Three years ago, the slogan was “Hello Brooklyn” when Deron Williams signed his five-year, $98 million maximum contract to be the face of the Nets. This summer, the slogan was “Goodbye Brooklyn” after Williams agreed to a buyout, prematurely ending the D-Will era. During his time with the Nets, Williams was derailed by ankle injuries that never allowed him to sustain his All-Star form. He teased fans with flashes, such as his franchise-record 57 points against the Charlotte Bobcats in 2012.
There is no way to sum up the 2014-15 season for the Toronto Raptors without including the word disappointment. You can debate the extent of it, of course – the team did win a franchise-record 49 games and saw point guard Kyle Lowry start in the All-Star Game – but the basic conclusion remains the same. Touted as a new power in the Eastern Conference, the Raptors exploded into last season borne on a wave of “We the North” expectation. This
While many GMs were working the phones this week, Knicks president Phil Jackson was using a different, more contemporary form of communication: Twitter. On Thursday, Donnie Nelson and Danny Ainge swung a five-player trade that sent Rajon Rondo to Dallas and draft picks to Boston. On Friday, Daryl Morey, Flip Saunders and Sam Hinkie worked a three-team deal that landed Corey Brewer and Alexey Shved in Houston and draft picks in Minnesota and Philadelphia. But not Jackson, and not the Knicks. Jackson doesn’t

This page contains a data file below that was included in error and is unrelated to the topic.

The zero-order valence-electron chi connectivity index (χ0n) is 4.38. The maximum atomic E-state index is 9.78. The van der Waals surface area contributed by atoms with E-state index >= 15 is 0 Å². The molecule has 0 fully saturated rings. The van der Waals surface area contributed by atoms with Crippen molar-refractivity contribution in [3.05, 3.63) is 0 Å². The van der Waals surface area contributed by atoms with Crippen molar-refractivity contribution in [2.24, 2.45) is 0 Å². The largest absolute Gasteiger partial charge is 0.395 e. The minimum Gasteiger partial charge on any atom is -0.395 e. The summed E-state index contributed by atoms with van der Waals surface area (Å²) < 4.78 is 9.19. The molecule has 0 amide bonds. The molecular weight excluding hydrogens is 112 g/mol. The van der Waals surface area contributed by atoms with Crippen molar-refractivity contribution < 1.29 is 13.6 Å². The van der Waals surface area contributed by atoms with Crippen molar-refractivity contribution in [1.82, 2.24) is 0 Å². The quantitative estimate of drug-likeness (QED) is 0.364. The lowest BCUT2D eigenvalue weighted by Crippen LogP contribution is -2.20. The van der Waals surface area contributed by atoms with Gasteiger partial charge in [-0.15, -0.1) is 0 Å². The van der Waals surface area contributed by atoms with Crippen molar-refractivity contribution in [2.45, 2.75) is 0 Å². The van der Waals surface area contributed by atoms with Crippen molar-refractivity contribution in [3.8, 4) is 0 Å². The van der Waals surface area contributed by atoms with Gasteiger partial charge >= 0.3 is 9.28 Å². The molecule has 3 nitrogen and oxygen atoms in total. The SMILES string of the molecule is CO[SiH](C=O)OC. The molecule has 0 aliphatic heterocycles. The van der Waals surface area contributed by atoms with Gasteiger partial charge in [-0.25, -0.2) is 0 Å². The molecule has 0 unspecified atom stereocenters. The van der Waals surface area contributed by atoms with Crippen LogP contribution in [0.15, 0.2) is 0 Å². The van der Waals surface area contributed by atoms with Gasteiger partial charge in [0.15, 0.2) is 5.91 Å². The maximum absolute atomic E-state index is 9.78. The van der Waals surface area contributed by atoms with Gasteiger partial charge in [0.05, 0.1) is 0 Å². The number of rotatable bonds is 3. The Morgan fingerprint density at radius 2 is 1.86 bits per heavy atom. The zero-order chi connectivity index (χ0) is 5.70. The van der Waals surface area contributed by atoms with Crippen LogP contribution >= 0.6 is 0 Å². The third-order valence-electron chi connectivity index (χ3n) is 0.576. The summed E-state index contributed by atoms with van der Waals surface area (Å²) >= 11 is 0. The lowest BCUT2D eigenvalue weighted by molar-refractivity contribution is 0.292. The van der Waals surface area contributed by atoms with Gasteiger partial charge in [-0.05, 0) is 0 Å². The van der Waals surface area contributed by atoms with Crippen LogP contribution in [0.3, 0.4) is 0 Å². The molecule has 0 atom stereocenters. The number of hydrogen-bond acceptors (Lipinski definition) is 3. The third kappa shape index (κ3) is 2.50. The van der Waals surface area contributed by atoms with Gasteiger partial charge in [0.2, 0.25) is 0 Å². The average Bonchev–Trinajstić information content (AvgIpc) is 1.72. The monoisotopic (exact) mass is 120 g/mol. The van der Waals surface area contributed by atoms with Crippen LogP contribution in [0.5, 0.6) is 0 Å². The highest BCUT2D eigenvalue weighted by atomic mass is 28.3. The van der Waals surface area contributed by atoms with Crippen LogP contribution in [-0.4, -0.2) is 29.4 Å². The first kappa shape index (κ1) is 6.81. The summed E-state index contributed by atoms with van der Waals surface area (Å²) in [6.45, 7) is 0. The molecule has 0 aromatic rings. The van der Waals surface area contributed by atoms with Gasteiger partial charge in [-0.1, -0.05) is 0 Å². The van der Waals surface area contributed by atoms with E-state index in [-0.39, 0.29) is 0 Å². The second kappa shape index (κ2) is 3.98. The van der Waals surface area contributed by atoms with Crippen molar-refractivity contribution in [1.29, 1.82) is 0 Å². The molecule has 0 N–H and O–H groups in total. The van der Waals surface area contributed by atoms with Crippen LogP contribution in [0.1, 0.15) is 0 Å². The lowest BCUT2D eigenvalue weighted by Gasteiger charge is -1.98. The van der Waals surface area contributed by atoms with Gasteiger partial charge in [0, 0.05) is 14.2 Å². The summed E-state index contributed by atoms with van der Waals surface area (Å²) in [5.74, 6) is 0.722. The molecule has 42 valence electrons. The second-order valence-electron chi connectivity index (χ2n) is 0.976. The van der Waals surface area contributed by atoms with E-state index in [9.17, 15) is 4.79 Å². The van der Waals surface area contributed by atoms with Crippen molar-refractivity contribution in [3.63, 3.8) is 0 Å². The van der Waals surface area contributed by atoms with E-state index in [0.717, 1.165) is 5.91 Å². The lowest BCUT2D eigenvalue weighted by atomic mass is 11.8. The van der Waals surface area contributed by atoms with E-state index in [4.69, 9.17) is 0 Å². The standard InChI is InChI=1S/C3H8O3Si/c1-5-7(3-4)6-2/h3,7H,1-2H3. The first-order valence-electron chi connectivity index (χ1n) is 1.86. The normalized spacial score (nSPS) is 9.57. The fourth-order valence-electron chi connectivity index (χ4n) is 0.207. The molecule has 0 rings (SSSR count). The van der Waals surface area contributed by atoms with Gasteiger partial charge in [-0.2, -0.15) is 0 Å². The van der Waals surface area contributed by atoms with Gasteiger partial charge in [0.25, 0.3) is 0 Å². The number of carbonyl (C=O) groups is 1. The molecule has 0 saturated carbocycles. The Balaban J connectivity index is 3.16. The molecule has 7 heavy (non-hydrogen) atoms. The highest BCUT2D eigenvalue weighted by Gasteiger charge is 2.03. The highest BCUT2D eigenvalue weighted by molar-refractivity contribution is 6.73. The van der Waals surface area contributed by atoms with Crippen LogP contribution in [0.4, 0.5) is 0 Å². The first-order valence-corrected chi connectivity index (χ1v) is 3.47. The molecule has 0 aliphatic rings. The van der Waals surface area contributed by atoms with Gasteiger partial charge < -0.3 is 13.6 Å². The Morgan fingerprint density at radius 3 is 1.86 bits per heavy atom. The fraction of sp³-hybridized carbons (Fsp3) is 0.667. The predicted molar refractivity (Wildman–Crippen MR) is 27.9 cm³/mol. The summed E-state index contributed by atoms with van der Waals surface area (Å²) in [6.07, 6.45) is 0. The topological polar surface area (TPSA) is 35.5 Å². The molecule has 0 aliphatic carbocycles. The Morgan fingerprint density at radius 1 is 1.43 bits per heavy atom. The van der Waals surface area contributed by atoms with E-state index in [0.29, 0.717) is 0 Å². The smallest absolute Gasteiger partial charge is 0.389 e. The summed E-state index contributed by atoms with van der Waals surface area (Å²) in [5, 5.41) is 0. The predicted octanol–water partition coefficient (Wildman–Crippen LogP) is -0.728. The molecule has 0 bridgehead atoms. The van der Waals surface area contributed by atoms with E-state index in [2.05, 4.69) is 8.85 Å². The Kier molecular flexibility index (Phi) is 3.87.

In all their years in the NBA, the Boston Celtics had only put together six seasons worse than the one they muddled through in 2013-14. The shattered remains of their former glory were cobbled into a team built to lose games and win ping pong balls in a draft allegedly top-heavy with potential franchise players. But 25 wins and the sixth pick later, the Celtics are setting forth on the slow journey upward.Their coach, Brad Stevens, having suffered through the
Last season began with championship expectations for the Brooklyn Nets, thanks to the headline additions of three future Hall of Fame stars: Kevin Garnett and Paul Pierce on the court, and Jason Kidd on the sidelines. However – less than a year later – Kidd has burned his Brooklyn bridge with the Nets, Pierce signed with the Wizards this summer and Garnett is coming off the worst statistical season of his career. Furthermore, key role players such as Shaun Livingston, Andray Blatche
When the final buzzer sounded on the Toronto Raptors last season, the team was left deflated on its home court after a crushing last-second Game 7 loss. It was an ending to a season that no one – not pundits, not fans, maybe not even management – could have predicted. After 18 games and a 6-12 record, it appeared as though the Raptors were destined for yet another forgettable season, lodged firmly in the bottom third of the NBA. Instead, after
Everything is bigger in Texas. Including losing streaks. And the Philadelphia 76ers are on the verge of the biggest losing streak in NBA history. After a couple of relatively narrow losses in which they were more competitive and provided a smidgen of hope for their suffering fans, the Sixers are back to normal and getting clobbered again. Philadelphia is up to 25 straight losses as it prepares for Thursday’s game at Houston. Another loss will tie the 76ers with the 2010-11 Cleveland Cavaliers for the
Phil Jackson won’t be awful as president of the New York Knicks. He certainly won’t be as bad as Isiah Thomas was in running the club. And he will almost certainly be better than David Kahn, Bryan Colangelo, Joe Dumars, Otis Smith and Geoff Petrie have been in recent years. But Phil Jackson isn’t Isiah Thomas, or David Kahn, or Bryan Colangelo. He’s Phil Jackson, with a reputation of all things basketball that he touches turning to gold. And that’s exactly what